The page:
Having a negative titer after a vaccine might confuse some folks, as a vaccine should lead to immunity and a positive titer test.
Why Was My Titer Negative After My Chicken Pox Vaccine?
In the case of chicken pox, some folks will simply be confused about why you had a titer checked in the first place.
“There are currently no commercially available VZV IgG methods sensitive and specific enough to reliably detect seroconversion to vaccine.”
Chicken Pox – Interpreting Laboratory Tests
A chicken pox titer can help to confirm that you had a natural chicken pox infection, but it won’t confirm that someone has had the vaccine or that they have immunity after being vaccinated.
“In what circumstances should I obtain a varicella titer after vaccination?
Postvaccination serologic testing is not recommended in any group, including healthcare personnel.”
Ask the Experts About Chicken Pox
To satisfy school or work requirements, people should usually either have:
- documentation of two doses of the chicken pox vaccine, or
- titers to confirm that they have had a natural chicken pox infection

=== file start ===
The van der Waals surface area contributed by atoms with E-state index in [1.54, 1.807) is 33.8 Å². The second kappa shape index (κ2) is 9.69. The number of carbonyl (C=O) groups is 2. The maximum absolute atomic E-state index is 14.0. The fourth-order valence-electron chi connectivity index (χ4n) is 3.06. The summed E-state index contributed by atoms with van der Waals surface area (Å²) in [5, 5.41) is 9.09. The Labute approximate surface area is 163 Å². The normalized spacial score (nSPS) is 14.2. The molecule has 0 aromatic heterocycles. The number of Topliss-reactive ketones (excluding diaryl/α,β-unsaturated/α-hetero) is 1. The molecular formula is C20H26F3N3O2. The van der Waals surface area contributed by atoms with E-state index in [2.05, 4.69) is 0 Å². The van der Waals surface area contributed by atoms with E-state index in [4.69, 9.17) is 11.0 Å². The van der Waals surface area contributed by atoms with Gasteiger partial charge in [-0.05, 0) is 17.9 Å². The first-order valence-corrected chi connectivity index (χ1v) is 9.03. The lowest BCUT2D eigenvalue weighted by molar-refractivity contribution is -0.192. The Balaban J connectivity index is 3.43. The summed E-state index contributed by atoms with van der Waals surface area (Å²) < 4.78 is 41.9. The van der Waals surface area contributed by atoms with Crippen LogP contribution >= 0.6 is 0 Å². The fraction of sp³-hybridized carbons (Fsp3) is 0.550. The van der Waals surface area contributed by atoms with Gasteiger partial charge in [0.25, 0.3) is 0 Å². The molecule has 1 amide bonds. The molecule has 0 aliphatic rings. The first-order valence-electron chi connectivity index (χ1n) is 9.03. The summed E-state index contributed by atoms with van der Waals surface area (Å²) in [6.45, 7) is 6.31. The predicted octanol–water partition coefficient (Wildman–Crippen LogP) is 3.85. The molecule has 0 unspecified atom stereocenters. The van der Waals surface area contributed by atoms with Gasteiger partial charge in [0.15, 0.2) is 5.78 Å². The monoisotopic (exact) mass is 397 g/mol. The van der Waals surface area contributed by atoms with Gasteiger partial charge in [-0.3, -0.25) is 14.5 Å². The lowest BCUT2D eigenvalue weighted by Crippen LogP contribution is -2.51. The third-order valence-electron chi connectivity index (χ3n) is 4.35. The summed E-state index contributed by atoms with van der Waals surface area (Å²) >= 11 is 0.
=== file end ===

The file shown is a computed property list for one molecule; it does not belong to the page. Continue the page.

What if your titer is negative after a natural chicken pox infection?
Then you will likely have to get vaccinated.
You likely shouldn’t be required to have a titer done after you have had your chicken pox vaccines though.
More on Understanding Chicken Pox Titer Tests
- CDC – Chicken Pox – Interpreting Laboratory Tests
- Ask the Experts About Chicken Pox
- Immune response to varicella vaccine: infection versus vaccine response
- Titer and Vaccination Explanations – PLEASE READ CAREFULLY (it’ll save you time/$$)
- Satisfying the Varicella Requirement
- Study – Evaluation of laboratory methods for diagnosis of varicella.
- Study – Negative IgG Varicella Zoster Virus Antibody Status: Immune Responses Pre and Post Re-immunization
- Study – Use and limitations of varicella-zoster virus-specific serological testing to evaluate breakthrough disease in vaccinees and to screen for susceptibility to varicella.
- Study – Neonatal Antibody Titers Against Varicella-Zoster Virus in Relation to Gestational Age, Birth Weight, and Maternal Titer